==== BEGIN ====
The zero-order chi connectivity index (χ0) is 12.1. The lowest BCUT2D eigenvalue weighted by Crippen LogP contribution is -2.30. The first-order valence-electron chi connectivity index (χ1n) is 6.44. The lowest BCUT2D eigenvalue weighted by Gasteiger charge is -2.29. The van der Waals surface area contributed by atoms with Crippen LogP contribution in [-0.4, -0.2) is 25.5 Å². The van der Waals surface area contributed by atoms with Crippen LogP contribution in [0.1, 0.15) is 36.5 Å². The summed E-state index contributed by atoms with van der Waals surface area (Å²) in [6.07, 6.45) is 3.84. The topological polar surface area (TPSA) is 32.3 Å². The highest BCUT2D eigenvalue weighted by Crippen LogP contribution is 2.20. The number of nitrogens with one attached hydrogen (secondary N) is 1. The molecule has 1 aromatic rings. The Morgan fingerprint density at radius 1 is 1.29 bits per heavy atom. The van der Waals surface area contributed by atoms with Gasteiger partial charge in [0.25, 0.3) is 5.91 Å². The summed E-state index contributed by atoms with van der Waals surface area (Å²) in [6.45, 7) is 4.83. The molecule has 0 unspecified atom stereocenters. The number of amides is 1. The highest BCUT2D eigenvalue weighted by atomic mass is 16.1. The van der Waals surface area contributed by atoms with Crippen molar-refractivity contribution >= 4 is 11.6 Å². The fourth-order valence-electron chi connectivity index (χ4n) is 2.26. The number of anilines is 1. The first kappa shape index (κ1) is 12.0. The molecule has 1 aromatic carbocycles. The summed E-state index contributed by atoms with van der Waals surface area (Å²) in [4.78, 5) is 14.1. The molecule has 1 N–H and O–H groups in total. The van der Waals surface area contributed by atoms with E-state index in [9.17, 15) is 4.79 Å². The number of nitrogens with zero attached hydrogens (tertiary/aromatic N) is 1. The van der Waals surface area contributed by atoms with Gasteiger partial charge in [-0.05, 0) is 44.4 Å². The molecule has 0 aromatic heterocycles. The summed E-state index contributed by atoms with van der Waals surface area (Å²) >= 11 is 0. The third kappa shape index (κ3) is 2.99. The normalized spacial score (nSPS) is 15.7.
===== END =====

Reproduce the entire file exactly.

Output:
The zero-order chi connectivity index (χ0) is 12.1. The lowest BCUT2D eigenvalue weighted by Crippen LogP contribution is -2.30. The first-order valence-electron chi connectivity index (χ1n) is 6.44. The lowest BCUT2D eigenvalue weighted by Gasteiger charge is -2.29. The van der Waals surface area contributed by atoms with Crippen LogP contribution in [-0.4, -0.2) is 25.5 Å². The van der Waals surface area contributed by atoms with Crippen LogP contribution in [0.1, 0.15) is 36.5 Å². The summed E-state index contributed by atoms with van der Waals surface area (Å²) in [6.07, 6.45) is 3.84. The topological polar surface area (TPSA) is 32.3 Å². The highest BCUT2D eigenvalue weighted by Crippen LogP contribution is 2.20. The number of nitrogens with one attached hydrogen (secondary N) is 1. The molecule has 1 aromatic rings. The Morgan fingerprint density at radius 1 is 1.29 bits per heavy atom. The van der Waals surface area contributed by atoms with Gasteiger partial charge in [0.25, 0.3) is 5.91 Å². The summed E-state index contributed by atoms with van der Waals surface area (Å²) in [6.45, 7) is 4.83. The molecule has 0 unspecified atom stereocenters. The number of amides is 1. The highest BCUT2D eigenvalue weighted by atomic mass is 16.1. The van der Waals surface area contributed by atoms with Crippen molar-refractivity contribution >= 4 is 11.6 Å². The fourth-order valence-electron chi connectivity index (χ4n) is 2.26. The number of anilines is 1. The first kappa shape index (κ1) is 12.0. The molecule has 1 aromatic carbocycles. The summed E-state index contributed by atoms with van der Waals surface area (Å²) in [4.78, 5) is 14.1. The molecule has 1 N–H and O–H groups in total. The van der Waals surface area contributed by atoms with E-state index in [9.17, 15) is 4.79 Å². The number of nitrogens with zero attached hydrogens (tertiary/aromatic N) is 1. The van der Waals surface area contributed by atoms with Gasteiger partial charge in [-0.05, 0) is 44.4 Å². The molecule has 0 aromatic heterocycles. The summed E-state index contributed by atoms with van der Waals surface area (Å²) >= 11 is 0. The third kappa shape index (κ3) is 2.99. The normalized spacial score (nSPS) is 15.7.